The Egyptian Revolution and The Arabian Spirit

05th February 2011




Where did the Asil Arabian spirit go? A question I as well as all Egyptians have been posing for a very long time.

For countless days the sun rose and set on us.
One day on the 25th of January 2011 the sun rose spreading the brightest beams and serving the answer on its rays that penetrated our windows and awakened every Egyptian from a long, long sleep. With our eyes opening, our faith in each other and in our homeland has revived.
Like any patriotic Egyptian, I took to the streets and joined the masses in their uprising against a corrupt and oppressive regime that has been governing the country with an iron clad since 1952.
I saw in each and every Egyptian, man and woman, young and old, the Asil warhorses storming the battlefield of Tahrir Square and charging gallantly against the enemy. “The Arabian spirit is still alive,” I said to myself with tears running down my cheeks.






The warhorses decided to revolt and claim their unrivaled sense of pride and dignity. They realized that they have to declare their authenticity to the world, and claim their history and heritage that goes back for thousands of years.
The warhorses finally learned that they have to follow the footsteps of their ancestors who, in days bygone, proudly walked with their steps shaking the grounds and announced their existence to the whole world.

While waiting for my turn at a Blood Donation center, I assured myself saying: “The Asil blood still runs in our veins”.
“We all share the same Asil blood running in our veins: this aged woman wearing shabby clothes and sitting next to me at Tahrir Square, that bear-footed young boy carrying the sign “Free Egypt”, that police officer who decided to quit the Riot Force and join the warhorses, that Army General who vowed by his military honor never to fire against the Asil people of Egypt.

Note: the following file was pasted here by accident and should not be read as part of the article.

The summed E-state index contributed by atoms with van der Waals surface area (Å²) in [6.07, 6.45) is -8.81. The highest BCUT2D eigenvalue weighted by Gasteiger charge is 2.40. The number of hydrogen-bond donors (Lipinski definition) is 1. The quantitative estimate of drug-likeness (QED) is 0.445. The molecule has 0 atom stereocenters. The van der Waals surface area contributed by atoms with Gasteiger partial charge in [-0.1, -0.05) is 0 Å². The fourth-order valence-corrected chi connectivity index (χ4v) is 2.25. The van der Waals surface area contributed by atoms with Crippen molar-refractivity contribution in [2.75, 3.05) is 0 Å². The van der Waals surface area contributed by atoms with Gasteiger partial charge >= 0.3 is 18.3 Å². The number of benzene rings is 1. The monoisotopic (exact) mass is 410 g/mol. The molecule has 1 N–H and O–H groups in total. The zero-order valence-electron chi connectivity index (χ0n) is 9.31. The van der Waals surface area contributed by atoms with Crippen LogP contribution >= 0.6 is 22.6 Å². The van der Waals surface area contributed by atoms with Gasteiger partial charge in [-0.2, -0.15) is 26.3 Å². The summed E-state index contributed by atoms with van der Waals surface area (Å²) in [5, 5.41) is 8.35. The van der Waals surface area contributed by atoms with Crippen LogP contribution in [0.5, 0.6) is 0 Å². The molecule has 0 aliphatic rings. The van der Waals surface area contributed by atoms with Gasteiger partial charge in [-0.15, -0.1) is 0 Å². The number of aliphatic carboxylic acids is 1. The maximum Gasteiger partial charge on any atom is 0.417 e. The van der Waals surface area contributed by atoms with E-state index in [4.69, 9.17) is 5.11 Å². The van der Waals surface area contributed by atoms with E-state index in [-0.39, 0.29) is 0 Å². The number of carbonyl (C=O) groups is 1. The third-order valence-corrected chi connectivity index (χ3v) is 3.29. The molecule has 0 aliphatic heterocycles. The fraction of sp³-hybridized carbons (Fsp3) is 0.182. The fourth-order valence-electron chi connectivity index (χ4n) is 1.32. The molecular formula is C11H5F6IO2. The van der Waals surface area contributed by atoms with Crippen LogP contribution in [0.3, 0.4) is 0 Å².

The blazed battlefield of Tahrir Square is now entering its eleventh day. Roughed up, beaten, showered with water cannons and Molotov bombs, rammed by Police Force cars, stabbed and shot at, since day One the warhorses exhibited courage, fortitude and steadfastness beyond description.

The Asil blood of 400 warhorses colored the grounds of Tahrir Square. Surprisingly the spilled blood revived the fighting spirit of the thousands of warhorses who rushed to Tahrir Square to double the number of their martyred brothers and sisters.
They gathered around the Egyptian Museum at Tahrir area and created physical shields to prevent robbery of their history; they carried their fellow wounded protesters to hospitals and mobile clinics; they delivered supplies to each other in order to sustain the siege and combat; they created physical fortresses against assailants and thugs. They stayed awake at night protecting public property and the private property of one another.
Like the mares of a tribe watching from a distance to warn the warriors of the danger approaching, women stayed awake in balconies and on top of the roofs exposing larger areas, ready to send warning signals to the warhorses on the battlegrounds against any danger.






The front page of my website says: “There are white horses but no more knights; there are warhorses but no more warriors; there are cavaliers but no more chivalry; there are Asil horses but fake chivalry. Yet hope is revived by your presence and good fortune is tied by your forelock.”
On the 25th of January, I witnessed the knights, the warriors and the chivalrous cavaliers. The fire of Asil Arabian spirit is ignited within me and all Egyptians and it will never be quenched.

Comments

Photo comment By Anthony: I am deeply moved... My thoughts and prayers are with you and the people of Egypt.
Photo comment By Susan Robertson: Rania, thank you for your beautiful writing. As a breeder of straight Egyptian Arabian horses, I understand how perfectly your metaphors have portrayed the spirit, dignity, and courage of the people of Egypt. I hold all of you in my heart and prayers as I hope for safe and peaceful resolution of this inspiring but dangerous situation.

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